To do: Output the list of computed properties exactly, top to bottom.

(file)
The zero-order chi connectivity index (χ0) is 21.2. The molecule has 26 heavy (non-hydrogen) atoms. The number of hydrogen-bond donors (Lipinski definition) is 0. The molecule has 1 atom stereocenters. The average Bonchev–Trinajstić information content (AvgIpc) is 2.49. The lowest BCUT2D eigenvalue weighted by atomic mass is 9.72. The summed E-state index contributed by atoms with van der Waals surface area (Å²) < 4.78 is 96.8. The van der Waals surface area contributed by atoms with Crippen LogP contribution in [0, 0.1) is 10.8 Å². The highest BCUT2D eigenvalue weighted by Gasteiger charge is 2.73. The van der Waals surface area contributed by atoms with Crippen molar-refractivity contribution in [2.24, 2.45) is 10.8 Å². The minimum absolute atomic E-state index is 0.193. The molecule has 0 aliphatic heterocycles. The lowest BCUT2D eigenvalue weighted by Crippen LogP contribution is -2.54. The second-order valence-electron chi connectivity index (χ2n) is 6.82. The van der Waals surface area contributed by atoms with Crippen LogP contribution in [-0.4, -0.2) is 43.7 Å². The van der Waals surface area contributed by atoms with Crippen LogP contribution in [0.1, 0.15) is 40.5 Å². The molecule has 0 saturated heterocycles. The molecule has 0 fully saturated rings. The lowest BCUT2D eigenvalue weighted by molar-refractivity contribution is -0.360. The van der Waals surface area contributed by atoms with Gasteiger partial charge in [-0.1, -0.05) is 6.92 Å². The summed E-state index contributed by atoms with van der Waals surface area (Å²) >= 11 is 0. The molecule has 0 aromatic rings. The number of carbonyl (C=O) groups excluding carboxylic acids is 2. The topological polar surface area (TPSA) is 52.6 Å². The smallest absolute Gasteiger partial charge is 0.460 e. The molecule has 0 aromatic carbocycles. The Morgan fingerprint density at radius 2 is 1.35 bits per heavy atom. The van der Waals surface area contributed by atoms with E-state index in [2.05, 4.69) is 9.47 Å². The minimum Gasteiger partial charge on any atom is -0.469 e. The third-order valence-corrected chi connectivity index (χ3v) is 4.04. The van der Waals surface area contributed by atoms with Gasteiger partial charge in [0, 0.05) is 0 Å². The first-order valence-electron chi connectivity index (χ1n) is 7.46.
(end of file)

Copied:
The zero-order chi connectivity index (χ0) is 21.2. The molecule has 26 heavy (non-hydrogen) atoms. The number of hydrogen-bond donors (Lipinski definition) is 0. The molecule has 1 atom stereocenters. The average Bonchev–Trinajstić information content (AvgIpc) is 2.49. The lowest BCUT2D eigenvalue weighted by atomic mass is 9.72. The summed E-state index contributed by atoms with van der Waals surface area (Å²) < 4.78 is 96.8. The van der Waals surface area contributed by atoms with Crippen LogP contribution in [0, 0.1) is 10.8 Å². The highest BCUT2D eigenvalue weighted by Gasteiger charge is 2.73. The van der Waals surface area contributed by atoms with Crippen molar-refractivity contribution in [2.24, 2.45) is 10.8 Å². The minimum absolute atomic E-state index is 0.193. The molecule has 0 aliphatic heterocycles. The lowest BCUT2D eigenvalue weighted by Crippen LogP contribution is -2.54. The second-order valence-electron chi connectivity index (χ2n) is 6.82. The van der Waals surface area contributed by atoms with Crippen LogP contribution in [-0.4, -0.2) is 43.7 Å². The van der Waals surface area contributed by atoms with Crippen LogP contribution in [0.1, 0.15) is 40.5 Å². The molecule has 0 saturated heterocycles. The molecule has 0 fully saturated rings. The lowest BCUT2D eigenvalue weighted by molar-refractivity contribution is -0.360. The van der Waals surface area contributed by atoms with Gasteiger partial charge in [-0.1, -0.05) is 6.92 Å². The summed E-state index contributed by atoms with van der Waals surface area (Å²) >= 11 is 0. The molecule has 0 aromatic rings. The number of carbonyl (C=O) groups excluding carboxylic acids is 2. The topological polar surface area (TPSA) is 52.6 Å². The smallest absolute Gasteiger partial charge is 0.460 e. The molecule has 0 aromatic carbocycles. The Morgan fingerprint density at radius 2 is 1.35 bits per heavy atom. The van der Waals surface area contributed by atoms with E-state index in [2.05, 4.69) is 9.47 Å². The minimum Gasteiger partial charge on any atom is -0.469 e. The third-order valence-corrected chi connectivity index (χ3v) is 4.04. The van der Waals surface area contributed by atoms with Gasteiger partial charge in [0, 0.05) is 0 Å². The first-order valence-electron chi connectivity index (χ1n) is 7.46.